Too Much Free Time

Discussion and reviews of games for NES, Intellivision, DOS, and others.

Posts Tagged ‘Craig Wessel’

Super Mario Advance

Posted by Tracy Poff on February 15, 2016

A break from game reviews to look at a curio from 2001: Super Mario Advance. Wait, isn’t that a game? Well…

Super Mario Advance (book) - cover

This is Super Mario Advance by Craig Wessel (perhaps the same as the author of A Parent’s Guide to Computer Games?), a choose your own adventure book based on Super Mario Advance the game (the GBA version of Super Mario USA). Hints for secrets in the game are scattered throughout the story, and it includes a tiny (seven page) game guide at the end.

The book entices the reader, in its introduction, with “This special book is more than just one story about Mario and his friends — it’s a choose-your-own-adventure book. You get to decide what happens every time you read this book!” Exciting! This freedom of choice, Wessel promises, is “the best part — there are several endings to this book! Some are good, but some of them are bad. Every time you read it, you can make a different set of choices and read a brand-new story.”

I’ve probably given away already by writing this that the book doesn’t quite live up to its promises. As I read it, I found that I was doing a lot of flipping through the book without too many choices, and some of the choices didn’t seem to have much impact. Well, I’m a suspicious sort.

I made a chart.

Super Mario Advance (book) - graph

As I suspected, Super Mario Advance is as on-rails as RollerCoaster Tycoon. There aren’t some good endings, there’s one, plus one bad ending per character, and the whole thing is very linear, with each route joining up in the middle. Depending on your choices, Luigi’s individual story is the shortest, lasting for only five pages, while Mario’s could be up to fourteen pages before everyone joins up on page 50. Poor Luigi is always getting the short end of the stick.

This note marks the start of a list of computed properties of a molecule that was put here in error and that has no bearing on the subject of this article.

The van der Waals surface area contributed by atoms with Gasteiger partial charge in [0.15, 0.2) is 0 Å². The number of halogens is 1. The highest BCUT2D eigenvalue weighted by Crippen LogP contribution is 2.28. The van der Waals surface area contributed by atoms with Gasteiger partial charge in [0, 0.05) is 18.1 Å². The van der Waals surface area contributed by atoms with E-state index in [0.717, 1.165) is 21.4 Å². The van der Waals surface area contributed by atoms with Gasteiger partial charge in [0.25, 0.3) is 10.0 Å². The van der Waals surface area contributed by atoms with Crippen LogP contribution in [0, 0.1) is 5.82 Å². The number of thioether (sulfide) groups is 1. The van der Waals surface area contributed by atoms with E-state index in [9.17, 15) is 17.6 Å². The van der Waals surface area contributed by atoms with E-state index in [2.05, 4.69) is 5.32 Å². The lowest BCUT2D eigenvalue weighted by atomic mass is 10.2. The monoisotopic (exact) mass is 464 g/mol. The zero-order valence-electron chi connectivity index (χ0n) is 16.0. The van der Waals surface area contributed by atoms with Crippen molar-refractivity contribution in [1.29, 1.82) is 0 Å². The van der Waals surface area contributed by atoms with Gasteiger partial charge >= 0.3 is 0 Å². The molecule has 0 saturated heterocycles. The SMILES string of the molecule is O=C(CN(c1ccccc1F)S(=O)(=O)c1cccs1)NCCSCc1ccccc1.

I was pretty excited when the book promised to be a combination CYOA and strategy guide, neatly combining my interests, but this book doesn’t deliver on either. The story isn’t particularly good, nor is it a good example of CYOA, and the guide is fairly useless, being limited to very brief descriptions of the characters, items, and enemies. I suppose it’s not surprising when an adaptation of a video game is subpar, but it’s still a shame.

Advertisements

Posted in 2001, Book | Tagged: , , | 2 Comments »

A Parent’s Guide to Computer Games

Posted by Tracy Poff on March 21, 2014

In my quest to save marginal game-related information from the depths of obscurity, I came across this book, A Parent’s Guide to Computer Games by Craig Wessel.

ParentsGuideToComputerGames-cover

Its back cover is very ominous:

Your kids know what “RPG” means. Do you?

Surprisingly, it’s a fairly decent book, given its focus. The first half is given to discussing generalities: the game platforms of the day (Windows, Macintosh, N64, Game Boy, PS1, PS2, Dreamcast); game platforms to come (Xbox, Gamecube, Game Boy Advance, even Linux is given a few paragraphs); surprisingly, a brief mention of emulation, specifically Bleem and Bleemcast; discussion of the various types and genres of games; a few pages devoted to online games, including specifically EverQuest and Ultima Online; finally, an explanation of the ESRB’s rating system.

The second half, of course, is devoted to the games, including one to three page reviews of each featured game.

I’ve uploaded the table of contents for the review section, above. It includes many notable games, including Age of Empires 2, Deux Ex, Diablo 2, Half-Life, Civilization 2, Roller Coaster Tycoon, Sim City 3000, The Sims, StarCraft, and Unreal Tournament in its “Hot Titles” section, and a fair mix of others (from Icewind Dale to Who Wants To Be A Millionaire?) in the other sections.

This book was published in 2000, so it’s only about 14 years old, today. That said, I think it’s worth looking back to see just how things were perceived even as recently as that. The book predicts that Sony wouldn’t be able to do much about Bleem, and notes, of Linux, that “game developers have embraced the operating system”, though it’s cautious about Linux’s future prospects.

I’m looking at some other examples of this type of book, as well. Secondary materials won’t be forgotten, if I have anything to say about it!

Posted in 2000, Book | Tagged: | 4 Comments »